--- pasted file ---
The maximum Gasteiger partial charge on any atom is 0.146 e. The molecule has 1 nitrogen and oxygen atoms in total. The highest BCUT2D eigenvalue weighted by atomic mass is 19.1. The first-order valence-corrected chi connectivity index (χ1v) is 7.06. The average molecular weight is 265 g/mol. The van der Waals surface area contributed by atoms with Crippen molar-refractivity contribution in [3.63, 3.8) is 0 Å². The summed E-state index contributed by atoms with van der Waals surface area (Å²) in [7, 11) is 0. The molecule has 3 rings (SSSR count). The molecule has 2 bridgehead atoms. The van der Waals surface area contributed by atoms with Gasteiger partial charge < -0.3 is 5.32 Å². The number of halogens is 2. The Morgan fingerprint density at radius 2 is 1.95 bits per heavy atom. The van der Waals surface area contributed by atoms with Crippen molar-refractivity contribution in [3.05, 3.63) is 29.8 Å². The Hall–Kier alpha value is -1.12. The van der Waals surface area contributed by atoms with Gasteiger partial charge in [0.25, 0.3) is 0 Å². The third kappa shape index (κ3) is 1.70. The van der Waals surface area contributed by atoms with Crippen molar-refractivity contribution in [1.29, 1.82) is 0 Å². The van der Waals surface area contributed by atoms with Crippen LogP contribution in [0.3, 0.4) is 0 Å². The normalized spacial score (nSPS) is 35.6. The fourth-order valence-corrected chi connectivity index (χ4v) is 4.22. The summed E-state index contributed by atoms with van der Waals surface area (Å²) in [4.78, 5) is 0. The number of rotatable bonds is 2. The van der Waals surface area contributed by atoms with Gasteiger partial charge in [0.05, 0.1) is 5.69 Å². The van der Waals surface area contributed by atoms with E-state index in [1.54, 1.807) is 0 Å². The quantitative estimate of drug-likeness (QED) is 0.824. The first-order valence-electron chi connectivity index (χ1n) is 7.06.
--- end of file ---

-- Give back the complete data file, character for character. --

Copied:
The maximum Gasteiger partial charge on any atom is 0.146 e. The molecule has 1 nitrogen and oxygen atoms in total. The highest BCUT2D eigenvalue weighted by atomic mass is 19.1. The first-order valence-corrected chi connectivity index (χ1v) is 7.06. The average molecular weight is 265 g/mol. The van der Waals surface area contributed by atoms with Crippen molar-refractivity contribution in [3.63, 3.8) is 0 Å². The summed E-state index contributed by atoms with van der Waals surface area (Å²) in [7, 11) is 0. The molecule has 3 rings (SSSR count). The molecule has 2 bridgehead atoms. The van der Waals surface area contributed by atoms with Gasteiger partial charge < -0.3 is 5.32 Å². The number of halogens is 2. The Morgan fingerprint density at radius 2 is 1.95 bits per heavy atom. The van der Waals surface area contributed by atoms with Crippen molar-refractivity contribution in [3.05, 3.63) is 29.8 Å². The Hall–Kier alpha value is -1.12. The van der Waals surface area contributed by atoms with Gasteiger partial charge in [0.25, 0.3) is 0 Å². The third kappa shape index (κ3) is 1.70. The van der Waals surface area contributed by atoms with Crippen molar-refractivity contribution in [1.29, 1.82) is 0 Å². The van der Waals surface area contributed by atoms with Crippen LogP contribution in [0.3, 0.4) is 0 Å². The normalized spacial score (nSPS) is 35.6. The fourth-order valence-corrected chi connectivity index (χ4v) is 4.22. The summed E-state index contributed by atoms with van der Waals surface area (Å²) in [4.78, 5) is 0. The number of rotatable bonds is 2. The van der Waals surface area contributed by atoms with Gasteiger partial charge in [0.05, 0.1) is 5.69 Å². The van der Waals surface area contributed by atoms with E-state index in [1.54, 1.807) is 0 Å². The quantitative estimate of drug-likeness (QED) is 0.824. The first-order valence-electron chi connectivity index (χ1n) is 7.06.